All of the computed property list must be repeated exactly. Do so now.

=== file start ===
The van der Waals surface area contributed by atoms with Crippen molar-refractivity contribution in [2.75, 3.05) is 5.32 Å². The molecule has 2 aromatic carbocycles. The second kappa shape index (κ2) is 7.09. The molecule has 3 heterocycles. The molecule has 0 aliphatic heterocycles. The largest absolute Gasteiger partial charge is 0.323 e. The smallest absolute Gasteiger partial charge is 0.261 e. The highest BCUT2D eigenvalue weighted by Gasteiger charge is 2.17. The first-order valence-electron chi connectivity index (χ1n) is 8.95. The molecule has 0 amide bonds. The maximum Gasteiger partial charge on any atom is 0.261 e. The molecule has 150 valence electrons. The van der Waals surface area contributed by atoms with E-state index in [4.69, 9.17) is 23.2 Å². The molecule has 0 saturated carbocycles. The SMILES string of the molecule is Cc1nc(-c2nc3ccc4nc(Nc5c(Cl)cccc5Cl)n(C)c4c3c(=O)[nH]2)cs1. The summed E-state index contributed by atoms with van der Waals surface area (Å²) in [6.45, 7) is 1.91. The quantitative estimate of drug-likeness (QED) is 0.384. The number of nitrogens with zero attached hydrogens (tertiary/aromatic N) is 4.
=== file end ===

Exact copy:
The van der Waals surface area contributed by atoms with Crippen molar-refractivity contribution in [2.75, 3.05) is 5.32 Å². The molecule has 2 aromatic carbocycles. The second kappa shape index (κ2) is 7.09. The molecule has 3 heterocycles. The molecule has 0 aliphatic heterocycles. The largest absolute Gasteiger partial charge is 0.323 e. The smallest absolute Gasteiger partial charge is 0.261 e. The highest BCUT2D eigenvalue weighted by Gasteiger charge is 2.17. The first-order valence-electron chi connectivity index (χ1n) is 8.95. The molecule has 0 amide bonds. The maximum Gasteiger partial charge on any atom is 0.261 e. The molecule has 150 valence electrons. The van der Waals surface area contributed by atoms with E-state index in [4.69, 9.17) is 23.2 Å². The molecule has 0 saturated carbocycles. The SMILES string of the molecule is Cc1nc(-c2nc3ccc4nc(Nc5c(Cl)cccc5Cl)n(C)c4c3c(=O)[nH]2)cs1. The summed E-state index contributed by atoms with van der Waals surface area (Å²) in [6.45, 7) is 1.91. The quantitative estimate of drug-likeness (QED) is 0.384. The number of nitrogens with zero attached hydrogens (tertiary/aromatic N) is 4.